Beth El’s Story

beitelrdjerusalemwarabichorizcrop Our synagogue was technically born on August 27, 1993, in the living room of an apartment on 70th Street between York and First Avenue in Manhattan’s Upper East Side, with a group of seven interested local people and our Rabbi & Rebbetzin, Bruce & Debi Cohen, who commuted in from their home in Philadelphia. Those seven New York locals took 500 brochures for a synagogue that did not quite yet exist, and all agreed upon a next meeting date in two weeks. The Cohens did not say to this group that they had come to Manhattan to “explore” the possibility of establishing a congregation: they declared they had come to build one. There was no equivocation: only a clear statement of intention. Beyond technicality, the emergence of Beth El in Manhattan was the result of many forces combining over many years in the lives of many people.

Rabbi Bruce & Rebbetzin Debi

Our Rabbi became a Messiah believer late in 1972, and participated with the earliest expressions of modern Messianic Judaism, growing with the Movement itself, as he moved through the echelons of child and high school education work and administration, adult ministry, advanced ministry, renowned musical worship composing and leading, teaching, conference ministry nationally and internationally, and finally ordination into the rabbinate. Our rebbetzin became a Messiah believer around the same year as her future husband, and grew up as the daughter of a Messianic rabbi: she also served in many capacities throughout the sacerdotal and administrative arenas of Messianic Judaism, and was a national officer of one of the Messianic movement’s affiliation associations. By the time Beth El began, our rabbi and rebbetzin had a combined thirty-five years of ministry and leadership experience. Beth El was no overnight enterprise.

Through many affirmations from many corners of the Messianic Jewish world’s leadership, Rabbi Bruce and Rebbetzin Debi Cohen received a clear call to establish a new model of Messianic Jewish congregation in the capital of the JewishToshiba Digital Camera world outside Israel – the island of Manhattan, where no Messianic synagogue had ever been able to endure, and where large associations with millions of dollars at their disposal never succeeded in establishing an ongoing, healthy congregation. In the two weeks following the Beth El preparatory meeting on 70th Street, a Jewish Messiah-believing couple who had been praying for years for such a synagogue learned of Beth El being started. This couple explored the Upper East Side and had by faith arranged a deal in what they considered an ideal meeting place: The Barbizon Hotel on 63rd Street & Lexington Avenue. Without having met the Cohens, they felt led through prayer that Beth El was the answer to their prayers, and donated their deal with the Barbizon to Beth El.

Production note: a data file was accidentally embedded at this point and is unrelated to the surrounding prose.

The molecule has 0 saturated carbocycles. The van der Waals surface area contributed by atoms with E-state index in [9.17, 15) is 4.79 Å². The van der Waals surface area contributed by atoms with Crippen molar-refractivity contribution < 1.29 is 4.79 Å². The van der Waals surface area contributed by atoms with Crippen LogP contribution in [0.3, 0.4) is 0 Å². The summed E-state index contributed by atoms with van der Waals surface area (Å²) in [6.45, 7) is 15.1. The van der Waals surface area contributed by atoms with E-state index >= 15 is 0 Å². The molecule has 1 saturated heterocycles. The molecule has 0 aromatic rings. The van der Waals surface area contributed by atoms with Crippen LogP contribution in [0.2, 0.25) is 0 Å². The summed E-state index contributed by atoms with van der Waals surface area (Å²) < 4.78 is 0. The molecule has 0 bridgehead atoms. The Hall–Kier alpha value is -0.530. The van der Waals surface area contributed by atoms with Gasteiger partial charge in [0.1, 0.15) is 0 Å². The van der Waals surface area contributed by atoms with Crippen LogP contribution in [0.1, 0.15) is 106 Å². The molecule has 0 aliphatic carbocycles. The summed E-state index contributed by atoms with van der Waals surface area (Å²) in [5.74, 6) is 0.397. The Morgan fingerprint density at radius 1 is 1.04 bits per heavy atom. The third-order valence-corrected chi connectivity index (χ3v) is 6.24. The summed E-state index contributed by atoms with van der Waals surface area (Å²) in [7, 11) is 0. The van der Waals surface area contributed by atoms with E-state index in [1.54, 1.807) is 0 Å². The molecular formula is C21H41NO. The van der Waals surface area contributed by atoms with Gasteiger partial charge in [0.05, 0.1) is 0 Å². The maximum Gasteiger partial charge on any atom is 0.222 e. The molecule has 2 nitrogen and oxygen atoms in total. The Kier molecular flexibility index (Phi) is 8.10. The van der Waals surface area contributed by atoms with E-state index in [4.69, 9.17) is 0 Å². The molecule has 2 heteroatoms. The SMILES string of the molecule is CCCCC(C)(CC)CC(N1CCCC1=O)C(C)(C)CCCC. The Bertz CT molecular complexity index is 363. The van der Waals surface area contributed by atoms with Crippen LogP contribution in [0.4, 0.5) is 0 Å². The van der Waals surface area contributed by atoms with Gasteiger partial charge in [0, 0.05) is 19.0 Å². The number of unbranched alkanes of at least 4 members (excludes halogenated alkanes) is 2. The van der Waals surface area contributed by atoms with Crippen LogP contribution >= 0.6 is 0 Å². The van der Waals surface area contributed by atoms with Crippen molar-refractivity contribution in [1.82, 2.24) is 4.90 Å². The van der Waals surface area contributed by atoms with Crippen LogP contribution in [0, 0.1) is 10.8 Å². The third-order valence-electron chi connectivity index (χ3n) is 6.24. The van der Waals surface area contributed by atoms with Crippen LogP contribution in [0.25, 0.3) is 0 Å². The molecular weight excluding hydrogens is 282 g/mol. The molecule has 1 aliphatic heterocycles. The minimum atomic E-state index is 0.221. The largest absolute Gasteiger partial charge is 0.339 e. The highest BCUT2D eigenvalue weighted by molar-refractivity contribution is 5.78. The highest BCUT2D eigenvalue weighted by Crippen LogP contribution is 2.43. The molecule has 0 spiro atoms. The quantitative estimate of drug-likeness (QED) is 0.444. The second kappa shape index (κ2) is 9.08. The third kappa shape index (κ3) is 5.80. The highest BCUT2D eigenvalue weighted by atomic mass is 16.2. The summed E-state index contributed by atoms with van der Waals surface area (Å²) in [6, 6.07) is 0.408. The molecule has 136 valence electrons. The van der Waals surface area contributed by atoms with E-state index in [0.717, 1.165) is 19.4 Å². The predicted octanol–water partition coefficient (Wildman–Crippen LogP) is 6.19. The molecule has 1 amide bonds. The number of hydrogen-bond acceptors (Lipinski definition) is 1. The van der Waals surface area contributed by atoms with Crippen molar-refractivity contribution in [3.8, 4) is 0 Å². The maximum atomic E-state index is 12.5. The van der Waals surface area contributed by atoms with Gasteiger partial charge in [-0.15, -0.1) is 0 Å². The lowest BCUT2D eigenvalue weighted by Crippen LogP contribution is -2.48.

Rosh Hashanah 1994 at Beth El of Manhattan

Our first actual Erev Shabbat Service was held on September 10, 1993, and had around 20 attendees. The next Wednesday was Rosh HaShanah, with over 100 in attendance.  The shul has fluctuated in size ever since, and has seen more people come to faith, and brought more wandering believers back to faith, than it has been able to count.

The rewards and results have been amazing. The demands and challenges have been awesome. Rabbi Bruce commuted between Philadelphia and Manhattan for a year and a half several times a week, often leaving New York as late as 2am on Amtrak from Penn Station, arriving back at his home in Philadelphia as late as 4am, and needing to wake at 6am to help with his toddler Ari – and later with newborn Levi. Rebbetzin Debi commuted to lead worship, and stage celebrations and events, even when far along in pregnancy with her 2nd child, sharing similar late hours and early wakings on Shabbat as the rabbi. The Cohens carried a Philadelphia mortgage, a Manhattan apartment rental cost, and often personally paying the fees for Beth Els meeting place and development costs during the planting years of the synagogue. As others joined them, others also joined in giving and sharing sacrificially to see happen in Manhattan what never had before: to see the rise of a healthy, sane, spiritually vibrant, endemically Jewish synagogue of Two-Testament faith. Serious commitment to the Biblical tithe – and serious Terumah (beyond tithe giving) has played and continues to play a significant part in Beth El of Manhattan’s ongoing growth: our sound-system and slide projection systems, and laptop Macintosh computer for slide projection and ministerial programs were all donated by individual – some in memory of a loved one.